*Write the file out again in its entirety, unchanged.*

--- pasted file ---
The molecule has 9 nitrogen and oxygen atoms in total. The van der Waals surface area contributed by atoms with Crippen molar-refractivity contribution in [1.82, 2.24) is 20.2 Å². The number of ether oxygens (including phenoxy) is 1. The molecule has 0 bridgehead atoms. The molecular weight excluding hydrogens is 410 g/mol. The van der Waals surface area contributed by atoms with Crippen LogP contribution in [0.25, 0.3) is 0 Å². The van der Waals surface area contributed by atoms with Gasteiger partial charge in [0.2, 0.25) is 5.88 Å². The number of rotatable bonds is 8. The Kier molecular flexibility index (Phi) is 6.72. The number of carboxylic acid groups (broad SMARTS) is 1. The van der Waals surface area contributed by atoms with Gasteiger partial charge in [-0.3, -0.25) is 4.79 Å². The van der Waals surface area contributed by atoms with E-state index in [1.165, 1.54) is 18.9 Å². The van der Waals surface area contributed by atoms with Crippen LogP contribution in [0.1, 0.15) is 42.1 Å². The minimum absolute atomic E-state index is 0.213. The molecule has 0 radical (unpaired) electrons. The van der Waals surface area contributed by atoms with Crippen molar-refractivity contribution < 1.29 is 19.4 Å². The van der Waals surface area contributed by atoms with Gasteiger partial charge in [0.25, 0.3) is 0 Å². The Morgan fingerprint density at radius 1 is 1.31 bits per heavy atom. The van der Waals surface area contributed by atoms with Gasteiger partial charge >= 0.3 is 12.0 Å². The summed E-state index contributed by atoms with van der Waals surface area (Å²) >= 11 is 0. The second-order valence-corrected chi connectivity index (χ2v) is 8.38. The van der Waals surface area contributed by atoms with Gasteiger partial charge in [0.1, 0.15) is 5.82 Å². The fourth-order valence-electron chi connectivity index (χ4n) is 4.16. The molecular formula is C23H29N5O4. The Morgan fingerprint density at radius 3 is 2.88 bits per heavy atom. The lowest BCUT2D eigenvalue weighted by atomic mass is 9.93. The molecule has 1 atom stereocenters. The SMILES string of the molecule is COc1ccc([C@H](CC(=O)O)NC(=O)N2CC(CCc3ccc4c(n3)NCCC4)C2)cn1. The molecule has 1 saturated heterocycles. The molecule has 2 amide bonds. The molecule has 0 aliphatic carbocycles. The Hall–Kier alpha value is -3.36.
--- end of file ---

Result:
The molecule has 9 nitrogen and oxygen atoms in total. The van der Waals surface area contributed by atoms with Crippen molar-refractivity contribution in [1.82, 2.24) is 20.2 Å². The number of ether oxygens (including phenoxy) is 1. The molecule has 0 bridgehead atoms. The molecular weight excluding hydrogens is 410 g/mol. The van der Waals surface area contributed by atoms with Crippen LogP contribution in [0.25, 0.3) is 0 Å². The van der Waals surface area contributed by atoms with Gasteiger partial charge in [0.2, 0.25) is 5.88 Å². The number of rotatable bonds is 8. The Kier molecular flexibility index (Phi) is 6.72. The number of carboxylic acid groups (broad SMARTS) is 1. The van der Waals surface area contributed by atoms with Gasteiger partial charge in [-0.3, -0.25) is 4.79 Å². The van der Waals surface area contributed by atoms with E-state index in [1.165, 1.54) is 18.9 Å². The van der Waals surface area contributed by atoms with Crippen LogP contribution in [0.1, 0.15) is 42.1 Å². The minimum absolute atomic E-state index is 0.213. The molecule has 0 radical (unpaired) electrons. The van der Waals surface area contributed by atoms with Crippen molar-refractivity contribution < 1.29 is 19.4 Å². The van der Waals surface area contributed by atoms with Gasteiger partial charge in [0.25, 0.3) is 0 Å². The Morgan fingerprint density at radius 1 is 1.31 bits per heavy atom. The van der Waals surface area contributed by atoms with Gasteiger partial charge >= 0.3 is 12.0 Å². The summed E-state index contributed by atoms with van der Waals surface area (Å²) >= 11 is 0. The second-order valence-corrected chi connectivity index (χ2v) is 8.38. The van der Waals surface area contributed by atoms with Gasteiger partial charge in [0.1, 0.15) is 5.82 Å². The fourth-order valence-electron chi connectivity index (χ4n) is 4.16. The molecular formula is C23H29N5O4. The Morgan fingerprint density at radius 3 is 2.88 bits per heavy atom. The lowest BCUT2D eigenvalue weighted by atomic mass is 9.93. The molecule has 1 atom stereocenters. The SMILES string of the molecule is COc1ccc([C@H](CC(=O)O)NC(=O)N2CC(CCc3ccc4c(n3)NCCC4)C2)cn1. The molecule has 1 saturated heterocycles. The molecule has 2 amide bonds. The molecule has 0 aliphatic carbocycles. The Hall–Kier alpha value is -3.36.